It was only two-and-a-half months back, not that long ago, that the spokesperson for the U.S. Defense Department Col. Robert Manning organized a press conference and stated that the U.S. presence in Manbij had been clearly expressed to all sides and that the U.S. would not be pulling out of the town. The same day, the spokesperson for the U.S. Department of Defense also stated that the Turkish army's operation in Afrin was worrisome.
The interesting part about these statements is that they came right after Turkey had stated, "We have arrived at an agreement with the U.S. on Manbij." This was not something that surprised analysts of Turkish-American relations. For the past few years, both sides have made announcements contradicting each other.
In essence, Turkey's main demand about Manbij was not that the U.S. fully leaves the area. Turkey had problematized the presence of the People's Protection Units (YPG) in Manbij and wanted the area to be freed of YPG.
During those days, there were four scenarios facing us. The first was that the U.S. would stay and the YPG would leave. The second was for the U.S. to leave and the YPG to stay. The third involved the withdrawal of both. The fourth scenario was that both the U.S. and the YPG would remain in Manbij.
Turkey's main demand was for the YPG to withdraw from Manbij. Despite the first three scenarios not being fully acceptable for Turkey, Turkey did not demand that the U.S. withdraw from Manbij. Turkey demanded that the YPG be removed from Manbij. As Turkey made this demand, it referred to a promise the U.S. had made nearly two years ago. What was this promise? That YPG elements would not remain in Manbij and that they would go to the east of the Euphrates.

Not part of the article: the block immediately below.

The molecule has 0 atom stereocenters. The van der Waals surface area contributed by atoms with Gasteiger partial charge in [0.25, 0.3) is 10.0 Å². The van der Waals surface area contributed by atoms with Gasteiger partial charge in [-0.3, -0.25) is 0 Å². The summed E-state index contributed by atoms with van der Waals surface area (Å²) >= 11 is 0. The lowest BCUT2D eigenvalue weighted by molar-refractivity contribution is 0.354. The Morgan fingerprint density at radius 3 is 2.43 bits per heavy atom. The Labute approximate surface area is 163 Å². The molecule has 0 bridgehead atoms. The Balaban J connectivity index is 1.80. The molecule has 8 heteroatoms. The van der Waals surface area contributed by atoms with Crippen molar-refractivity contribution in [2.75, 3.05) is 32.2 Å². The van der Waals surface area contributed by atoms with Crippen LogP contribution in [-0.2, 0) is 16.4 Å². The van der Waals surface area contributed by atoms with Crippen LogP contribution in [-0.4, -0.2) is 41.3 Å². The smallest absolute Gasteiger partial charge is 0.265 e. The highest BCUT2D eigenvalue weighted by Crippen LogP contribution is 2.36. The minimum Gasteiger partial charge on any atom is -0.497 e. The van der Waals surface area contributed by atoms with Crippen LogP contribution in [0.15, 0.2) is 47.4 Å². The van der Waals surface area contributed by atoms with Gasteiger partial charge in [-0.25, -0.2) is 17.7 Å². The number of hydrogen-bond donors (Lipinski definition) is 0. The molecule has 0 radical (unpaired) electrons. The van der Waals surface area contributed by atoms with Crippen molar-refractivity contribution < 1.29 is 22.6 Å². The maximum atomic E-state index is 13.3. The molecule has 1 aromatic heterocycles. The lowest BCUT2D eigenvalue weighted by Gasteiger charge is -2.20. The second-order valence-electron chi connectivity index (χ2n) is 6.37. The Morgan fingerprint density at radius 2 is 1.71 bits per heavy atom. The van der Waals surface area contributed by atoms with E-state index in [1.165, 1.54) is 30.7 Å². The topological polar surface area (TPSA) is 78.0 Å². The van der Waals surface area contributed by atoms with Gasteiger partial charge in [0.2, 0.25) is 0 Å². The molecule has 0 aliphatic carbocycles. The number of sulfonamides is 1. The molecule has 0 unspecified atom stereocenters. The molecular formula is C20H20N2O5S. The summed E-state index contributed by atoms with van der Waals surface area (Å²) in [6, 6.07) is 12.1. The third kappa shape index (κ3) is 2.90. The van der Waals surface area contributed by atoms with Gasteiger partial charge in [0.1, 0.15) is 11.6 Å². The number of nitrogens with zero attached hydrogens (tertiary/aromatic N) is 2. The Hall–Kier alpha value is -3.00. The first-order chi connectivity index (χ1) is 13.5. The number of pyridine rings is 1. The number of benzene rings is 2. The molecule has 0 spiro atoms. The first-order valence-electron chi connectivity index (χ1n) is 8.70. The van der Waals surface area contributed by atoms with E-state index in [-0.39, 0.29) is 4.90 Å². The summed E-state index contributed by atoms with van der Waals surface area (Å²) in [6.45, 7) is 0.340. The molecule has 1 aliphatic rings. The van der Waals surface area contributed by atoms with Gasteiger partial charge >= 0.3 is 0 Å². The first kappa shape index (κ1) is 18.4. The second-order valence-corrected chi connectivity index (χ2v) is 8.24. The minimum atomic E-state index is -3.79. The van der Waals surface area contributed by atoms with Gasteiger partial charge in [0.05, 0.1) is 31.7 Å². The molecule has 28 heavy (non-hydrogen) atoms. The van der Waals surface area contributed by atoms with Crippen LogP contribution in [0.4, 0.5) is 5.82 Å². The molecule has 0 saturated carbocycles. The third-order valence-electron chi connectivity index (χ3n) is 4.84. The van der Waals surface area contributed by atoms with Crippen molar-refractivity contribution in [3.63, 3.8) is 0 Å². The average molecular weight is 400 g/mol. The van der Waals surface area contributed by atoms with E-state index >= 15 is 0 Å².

Since this past March – again, not a very long time ago – the U.S. and Turkey arrived at an agreement over Manbij. Foreign Minister Mevlüt Çavuşoğlu and U.S. Secretary of State Mike Pompeo met in Washington and agreed on a road map for the withdrawal of YPG elements from Manbij, the establishment of regional security, and the return of internally displaced persons to the area.
Above all, this is a positive development in terms of demonstrating that diplomatic mechanisms between the two countries can still function. On the other hand, this agreement points out that the U.S. is beginning to understand Turkey's security priorities. In fact, U.S. Secretary of Defense Jim Mattis stated the following about the Manbij road map: "Turkey is a frontline country for NATO; we have to find a way for Turkey's legitimate benefit."
As I said, these are positive developments. The question facing us now is the following: had Turkey not conducted the Afrin operation the U.S. felt worried about, would this point have been arrived at in Manbij? I think not. Turkey has paid heavily in terms of the Syria crisis. It has been shaken by terror attacks, whether from Daesh or the PKK-connected YPG. Turkey stated that its struggle against Daesh and the PKK-affiliated YPG were necessary for ensuring its national security.
Also, before I forget – another promise the U.S. had made Turkey two years ago was that the weapons given to the YPG were solely for the purpose of fighting Daesh and that these weapons would be confiscated from them immediately after the end of the struggle. This promise is important not just for Turkey but also for Syria and the general peace of the entire area. The YPG is directly under the control of the PKK, and the weapons given by the U.S. are being used in terrorist activities carried out by this organization. I hope that the U.S. will soon fulfill its promise.
The most important issue after this is that the U.S. acts decisively in carrying out the application of the Manbij road map, and that it pays attention to Turkey's worries when it comes to the presence of the YPG east of the Euphrates.